sweep off feet
sweep (one) off (one's) feet
To charm one in such a way that they form an instant and strong romantic attraction, usually unexpectedly. A: "Is Lucy still gushing about her new boyfriend?" B: "Yeah, he must have really swept her off her feet."
Farlex Dictionary of Idioms. © 2015 Farlex, Inc, all rights reserved.
sweep (someone) off (someone's) feet
To cause someone to be admiring or infatuated.
American Heritage® Dictionary of the English Language, Fifth Edition. Copyright © 2016 by Houghton Mifflin Harcourt Publishing Company. Published by Houghton Mifflin Harcourt Publishing Company. All rights reserved.
sweep off one's feet, to
To overwhelm; to carry away with enthusiasm. This metaphor suggests knocking a person down, or at least sideways, in the process of making an impression. The term, also put as to carry someone off his feet, dates from the nineteenth century. Clarence Day used it in The Crow’s Nest (1921): “You can’t sweep other people off their feet if you can’t be swept off your own.”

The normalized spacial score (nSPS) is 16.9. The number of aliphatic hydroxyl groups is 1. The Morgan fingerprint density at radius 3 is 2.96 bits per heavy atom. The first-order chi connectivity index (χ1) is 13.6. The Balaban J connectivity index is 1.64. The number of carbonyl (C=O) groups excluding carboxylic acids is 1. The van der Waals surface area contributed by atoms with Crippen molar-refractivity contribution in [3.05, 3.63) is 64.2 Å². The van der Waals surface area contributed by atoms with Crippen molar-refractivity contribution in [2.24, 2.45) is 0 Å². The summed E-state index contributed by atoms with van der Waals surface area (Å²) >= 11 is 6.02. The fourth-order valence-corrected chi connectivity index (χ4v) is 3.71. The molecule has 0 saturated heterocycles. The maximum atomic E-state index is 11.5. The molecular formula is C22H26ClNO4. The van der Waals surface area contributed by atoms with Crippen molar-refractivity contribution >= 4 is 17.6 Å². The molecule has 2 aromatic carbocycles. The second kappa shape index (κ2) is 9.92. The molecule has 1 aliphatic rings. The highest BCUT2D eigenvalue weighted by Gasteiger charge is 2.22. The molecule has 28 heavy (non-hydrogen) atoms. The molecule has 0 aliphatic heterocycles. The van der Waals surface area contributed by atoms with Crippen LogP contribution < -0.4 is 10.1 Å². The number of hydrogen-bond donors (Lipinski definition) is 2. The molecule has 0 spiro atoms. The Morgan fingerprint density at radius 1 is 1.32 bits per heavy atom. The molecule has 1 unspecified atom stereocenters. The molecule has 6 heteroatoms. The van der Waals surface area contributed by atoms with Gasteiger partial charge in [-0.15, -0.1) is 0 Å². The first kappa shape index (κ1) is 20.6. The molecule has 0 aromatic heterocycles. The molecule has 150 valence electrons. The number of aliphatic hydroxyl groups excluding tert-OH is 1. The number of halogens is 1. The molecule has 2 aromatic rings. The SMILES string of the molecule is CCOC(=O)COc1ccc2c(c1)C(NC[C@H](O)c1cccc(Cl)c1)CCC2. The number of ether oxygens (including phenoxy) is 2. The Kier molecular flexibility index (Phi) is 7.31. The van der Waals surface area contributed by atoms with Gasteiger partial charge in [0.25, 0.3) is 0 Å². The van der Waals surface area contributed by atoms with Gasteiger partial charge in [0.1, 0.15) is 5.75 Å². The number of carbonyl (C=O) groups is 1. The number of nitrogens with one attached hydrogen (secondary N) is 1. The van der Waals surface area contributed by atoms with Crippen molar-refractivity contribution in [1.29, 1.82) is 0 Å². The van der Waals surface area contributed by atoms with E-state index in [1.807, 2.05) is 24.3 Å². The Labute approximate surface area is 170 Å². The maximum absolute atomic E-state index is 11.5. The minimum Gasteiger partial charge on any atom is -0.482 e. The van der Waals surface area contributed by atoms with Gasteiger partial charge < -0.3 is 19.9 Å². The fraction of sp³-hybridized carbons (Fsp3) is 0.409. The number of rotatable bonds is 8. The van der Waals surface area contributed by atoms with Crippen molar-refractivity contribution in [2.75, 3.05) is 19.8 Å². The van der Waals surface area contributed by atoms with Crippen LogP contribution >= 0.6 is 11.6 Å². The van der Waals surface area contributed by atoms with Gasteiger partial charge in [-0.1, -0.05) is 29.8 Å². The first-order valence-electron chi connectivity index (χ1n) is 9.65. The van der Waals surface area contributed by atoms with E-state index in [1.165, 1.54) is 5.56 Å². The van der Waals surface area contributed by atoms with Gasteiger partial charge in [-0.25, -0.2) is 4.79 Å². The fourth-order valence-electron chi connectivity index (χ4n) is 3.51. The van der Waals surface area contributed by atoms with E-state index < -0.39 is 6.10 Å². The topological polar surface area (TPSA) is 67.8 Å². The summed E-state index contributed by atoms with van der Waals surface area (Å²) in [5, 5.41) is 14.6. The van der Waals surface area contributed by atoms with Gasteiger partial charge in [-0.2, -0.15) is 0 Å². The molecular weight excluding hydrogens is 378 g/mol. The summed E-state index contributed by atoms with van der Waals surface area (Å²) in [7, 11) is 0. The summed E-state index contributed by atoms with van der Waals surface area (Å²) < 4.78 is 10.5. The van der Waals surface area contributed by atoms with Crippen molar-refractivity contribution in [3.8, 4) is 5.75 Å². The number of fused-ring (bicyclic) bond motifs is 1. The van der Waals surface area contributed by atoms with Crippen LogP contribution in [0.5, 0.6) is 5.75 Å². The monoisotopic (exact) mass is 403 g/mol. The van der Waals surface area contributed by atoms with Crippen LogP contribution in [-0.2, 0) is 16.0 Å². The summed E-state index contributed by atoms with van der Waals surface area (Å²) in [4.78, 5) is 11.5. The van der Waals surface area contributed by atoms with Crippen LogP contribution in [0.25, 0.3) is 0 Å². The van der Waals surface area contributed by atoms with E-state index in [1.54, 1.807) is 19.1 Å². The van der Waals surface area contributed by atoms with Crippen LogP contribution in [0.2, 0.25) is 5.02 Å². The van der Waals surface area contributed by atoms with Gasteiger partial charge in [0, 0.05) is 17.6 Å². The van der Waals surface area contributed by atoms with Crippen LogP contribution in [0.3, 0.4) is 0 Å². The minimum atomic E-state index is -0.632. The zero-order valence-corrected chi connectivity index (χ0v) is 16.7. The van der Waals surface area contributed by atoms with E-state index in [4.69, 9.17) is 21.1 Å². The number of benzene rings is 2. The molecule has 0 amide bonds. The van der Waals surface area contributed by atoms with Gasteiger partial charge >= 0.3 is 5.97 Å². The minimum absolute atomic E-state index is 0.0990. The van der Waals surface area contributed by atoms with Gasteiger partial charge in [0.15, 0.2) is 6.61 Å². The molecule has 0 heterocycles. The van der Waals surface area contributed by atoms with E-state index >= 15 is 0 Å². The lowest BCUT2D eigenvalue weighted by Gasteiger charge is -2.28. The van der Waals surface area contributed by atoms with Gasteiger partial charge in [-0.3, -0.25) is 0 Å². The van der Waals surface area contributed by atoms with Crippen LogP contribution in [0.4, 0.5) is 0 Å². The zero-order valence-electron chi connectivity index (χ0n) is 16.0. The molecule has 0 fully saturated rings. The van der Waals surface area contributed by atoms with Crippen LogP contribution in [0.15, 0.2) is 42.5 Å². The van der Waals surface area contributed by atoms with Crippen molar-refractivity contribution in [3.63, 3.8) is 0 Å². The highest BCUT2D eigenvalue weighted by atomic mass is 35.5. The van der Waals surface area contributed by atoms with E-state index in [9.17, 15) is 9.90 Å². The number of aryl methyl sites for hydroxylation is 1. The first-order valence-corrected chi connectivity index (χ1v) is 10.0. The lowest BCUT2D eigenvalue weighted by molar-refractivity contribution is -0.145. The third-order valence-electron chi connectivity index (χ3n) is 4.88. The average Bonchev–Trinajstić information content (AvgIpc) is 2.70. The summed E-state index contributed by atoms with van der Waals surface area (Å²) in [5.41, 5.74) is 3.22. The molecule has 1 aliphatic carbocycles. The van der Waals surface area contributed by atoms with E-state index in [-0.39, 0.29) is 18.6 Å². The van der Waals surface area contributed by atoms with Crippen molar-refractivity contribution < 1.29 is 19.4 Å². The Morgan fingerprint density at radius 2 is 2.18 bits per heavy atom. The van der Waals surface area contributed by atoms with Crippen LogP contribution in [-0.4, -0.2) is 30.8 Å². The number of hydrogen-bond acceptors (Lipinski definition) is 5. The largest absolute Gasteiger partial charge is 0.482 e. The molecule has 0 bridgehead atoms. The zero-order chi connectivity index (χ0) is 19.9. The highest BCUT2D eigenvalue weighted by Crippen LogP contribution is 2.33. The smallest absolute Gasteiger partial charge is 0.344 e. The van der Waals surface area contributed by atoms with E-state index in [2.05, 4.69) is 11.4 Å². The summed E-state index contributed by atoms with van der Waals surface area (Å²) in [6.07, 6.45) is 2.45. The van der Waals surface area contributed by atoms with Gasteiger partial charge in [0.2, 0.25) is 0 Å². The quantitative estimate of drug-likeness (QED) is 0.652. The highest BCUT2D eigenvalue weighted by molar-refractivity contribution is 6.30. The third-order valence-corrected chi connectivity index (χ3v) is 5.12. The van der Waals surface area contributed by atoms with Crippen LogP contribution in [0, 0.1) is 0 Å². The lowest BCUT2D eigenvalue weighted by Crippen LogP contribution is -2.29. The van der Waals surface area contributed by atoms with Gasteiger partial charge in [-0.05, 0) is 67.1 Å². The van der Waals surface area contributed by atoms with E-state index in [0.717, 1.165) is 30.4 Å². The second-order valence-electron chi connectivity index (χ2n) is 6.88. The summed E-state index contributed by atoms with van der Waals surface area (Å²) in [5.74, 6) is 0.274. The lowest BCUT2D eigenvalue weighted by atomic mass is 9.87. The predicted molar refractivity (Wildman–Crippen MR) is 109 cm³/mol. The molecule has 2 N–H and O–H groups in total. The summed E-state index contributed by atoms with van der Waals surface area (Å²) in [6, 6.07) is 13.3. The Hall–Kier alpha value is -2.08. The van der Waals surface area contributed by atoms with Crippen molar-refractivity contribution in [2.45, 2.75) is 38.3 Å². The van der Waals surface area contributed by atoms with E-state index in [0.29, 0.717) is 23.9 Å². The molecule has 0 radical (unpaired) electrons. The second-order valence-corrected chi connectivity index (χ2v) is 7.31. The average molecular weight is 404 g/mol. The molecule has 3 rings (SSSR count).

The Dictionary of Clichés by Christine Ammer Copyright © 2013 by Christine Ammer
- sweep (one) off (one's) feet
- sweep one off feet
- sweep somebody off their feet
- sweep someone off their feet
- be head over heels (in love)
- fall head over heels in love
- fall head over heels in love with (someone)
- pull the carpet (out) from under (one's) feet
- pull the carpet/rug out from under somebody's feet
- pull the rug out (from (under) one)